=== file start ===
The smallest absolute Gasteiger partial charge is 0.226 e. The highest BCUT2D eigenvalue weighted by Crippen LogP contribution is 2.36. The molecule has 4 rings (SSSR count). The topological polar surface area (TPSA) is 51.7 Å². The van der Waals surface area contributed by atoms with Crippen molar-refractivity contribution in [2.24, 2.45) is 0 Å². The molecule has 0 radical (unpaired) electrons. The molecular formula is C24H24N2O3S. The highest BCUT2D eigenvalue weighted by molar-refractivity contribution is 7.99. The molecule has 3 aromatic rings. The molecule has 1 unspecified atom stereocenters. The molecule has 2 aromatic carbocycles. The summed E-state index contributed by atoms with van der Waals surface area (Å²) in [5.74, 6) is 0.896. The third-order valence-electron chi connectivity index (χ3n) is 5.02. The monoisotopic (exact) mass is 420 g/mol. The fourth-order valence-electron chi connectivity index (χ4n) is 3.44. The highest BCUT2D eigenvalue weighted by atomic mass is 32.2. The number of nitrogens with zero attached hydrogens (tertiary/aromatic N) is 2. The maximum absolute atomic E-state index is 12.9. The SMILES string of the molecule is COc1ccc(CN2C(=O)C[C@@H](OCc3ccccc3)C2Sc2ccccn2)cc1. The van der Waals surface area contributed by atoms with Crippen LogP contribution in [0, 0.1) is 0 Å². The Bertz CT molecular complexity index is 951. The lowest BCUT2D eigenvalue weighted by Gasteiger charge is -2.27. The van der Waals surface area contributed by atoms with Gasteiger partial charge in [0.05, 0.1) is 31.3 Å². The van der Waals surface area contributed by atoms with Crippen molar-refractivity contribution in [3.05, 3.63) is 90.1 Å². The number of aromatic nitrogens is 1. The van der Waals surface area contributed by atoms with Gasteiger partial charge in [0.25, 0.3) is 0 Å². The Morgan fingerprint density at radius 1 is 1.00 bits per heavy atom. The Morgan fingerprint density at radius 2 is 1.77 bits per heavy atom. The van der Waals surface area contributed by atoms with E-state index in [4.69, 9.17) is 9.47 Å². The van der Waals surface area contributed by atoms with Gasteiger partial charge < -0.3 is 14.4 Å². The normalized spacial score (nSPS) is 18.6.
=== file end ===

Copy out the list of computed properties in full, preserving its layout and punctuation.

The smallest absolute Gasteiger partial charge is 0.226 e. The highest BCUT2D eigenvalue weighted by Crippen LogP contribution is 2.36. The molecule has 4 rings (SSSR count). The topological polar surface area (TPSA) is 51.7 Å². The van der Waals surface area contributed by atoms with Crippen molar-refractivity contribution in [2.24, 2.45) is 0 Å². The molecule has 0 radical (unpaired) electrons. The molecular formula is C24H24N2O3S. The highest BCUT2D eigenvalue weighted by molar-refractivity contribution is 7.99. The molecule has 3 aromatic rings. The molecule has 1 unspecified atom stereocenters. The molecule has 2 aromatic carbocycles. The summed E-state index contributed by atoms with van der Waals surface area (Å²) in [5.74, 6) is 0.896. The third-order valence-electron chi connectivity index (χ3n) is 5.02. The monoisotopic (exact) mass is 420 g/mol. The fourth-order valence-electron chi connectivity index (χ4n) is 3.44. The highest BCUT2D eigenvalue weighted by atomic mass is 32.2. The number of nitrogens with zero attached hydrogens (tertiary/aromatic N) is 2. The maximum absolute atomic E-state index is 12.9. The SMILES string of the molecule is COc1ccc(CN2C(=O)C[C@@H](OCc3ccccc3)C2Sc2ccccn2)cc1. The van der Waals surface area contributed by atoms with Crippen LogP contribution in [0, 0.1) is 0 Å². The Bertz CT molecular complexity index is 951. The lowest BCUT2D eigenvalue weighted by Gasteiger charge is -2.27. The van der Waals surface area contributed by atoms with Gasteiger partial charge in [0.05, 0.1) is 31.3 Å². The van der Waals surface area contributed by atoms with Crippen molar-refractivity contribution in [3.05, 3.63) is 90.1 Å². The number of aromatic nitrogens is 1. The van der Waals surface area contributed by atoms with Gasteiger partial charge in [0.25, 0.3) is 0 Å². The Morgan fingerprint density at radius 1 is 1.00 bits per heavy atom. The Morgan fingerprint density at radius 2 is 1.77 bits per heavy atom. The van der Waals surface area contributed by atoms with E-state index in [4.69, 9.17) is 9.47 Å². The van der Waals surface area contributed by atoms with Gasteiger partial charge < -0.3 is 14.4 Å². The normalized spacial score (nSPS) is 18.6.